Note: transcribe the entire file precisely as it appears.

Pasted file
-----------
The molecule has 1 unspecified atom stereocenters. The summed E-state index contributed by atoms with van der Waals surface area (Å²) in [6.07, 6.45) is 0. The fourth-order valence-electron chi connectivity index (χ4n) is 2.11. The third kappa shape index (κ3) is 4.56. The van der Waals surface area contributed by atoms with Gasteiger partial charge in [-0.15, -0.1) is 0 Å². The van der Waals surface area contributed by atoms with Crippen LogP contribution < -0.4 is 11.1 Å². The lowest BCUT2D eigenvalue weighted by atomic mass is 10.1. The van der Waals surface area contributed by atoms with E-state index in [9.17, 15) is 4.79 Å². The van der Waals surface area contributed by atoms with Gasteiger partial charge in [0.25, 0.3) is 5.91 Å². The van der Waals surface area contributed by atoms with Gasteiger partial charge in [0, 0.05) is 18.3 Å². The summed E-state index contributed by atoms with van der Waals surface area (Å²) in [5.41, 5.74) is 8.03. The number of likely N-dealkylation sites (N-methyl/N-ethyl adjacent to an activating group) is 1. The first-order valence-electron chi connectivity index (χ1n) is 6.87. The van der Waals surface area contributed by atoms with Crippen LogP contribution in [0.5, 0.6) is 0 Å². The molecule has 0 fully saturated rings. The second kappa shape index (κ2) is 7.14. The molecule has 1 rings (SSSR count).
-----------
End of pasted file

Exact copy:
The molecule has 1 unspecified atom stereocenters. The summed E-state index contributed by atoms with van der Waals surface area (Å²) in [6.07, 6.45) is 0. The fourth-order valence-electron chi connectivity index (χ4n) is 2.11. The third kappa shape index (κ3) is 4.56. The van der Waals surface area contributed by atoms with Gasteiger partial charge in [-0.15, -0.1) is 0 Å². The van der Waals surface area contributed by atoms with Crippen LogP contribution < -0.4 is 11.1 Å². The lowest BCUT2D eigenvalue weighted by atomic mass is 10.1. The van der Waals surface area contributed by atoms with E-state index in [9.17, 15) is 4.79 Å². The van der Waals surface area contributed by atoms with Gasteiger partial charge in [0.25, 0.3) is 5.91 Å². The van der Waals surface area contributed by atoms with Gasteiger partial charge in [0, 0.05) is 18.3 Å². The summed E-state index contributed by atoms with van der Waals surface area (Å²) in [5.41, 5.74) is 8.03. The number of likely N-dealkylation sites (N-methyl/N-ethyl adjacent to an activating group) is 1. The first-order valence-electron chi connectivity index (χ1n) is 6.87. The van der Waals surface area contributed by atoms with Crippen LogP contribution in [0.5, 0.6) is 0 Å². The molecule has 0 fully saturated rings. The second kappa shape index (κ2) is 7.14. The molecule has 1 rings (SSSR count).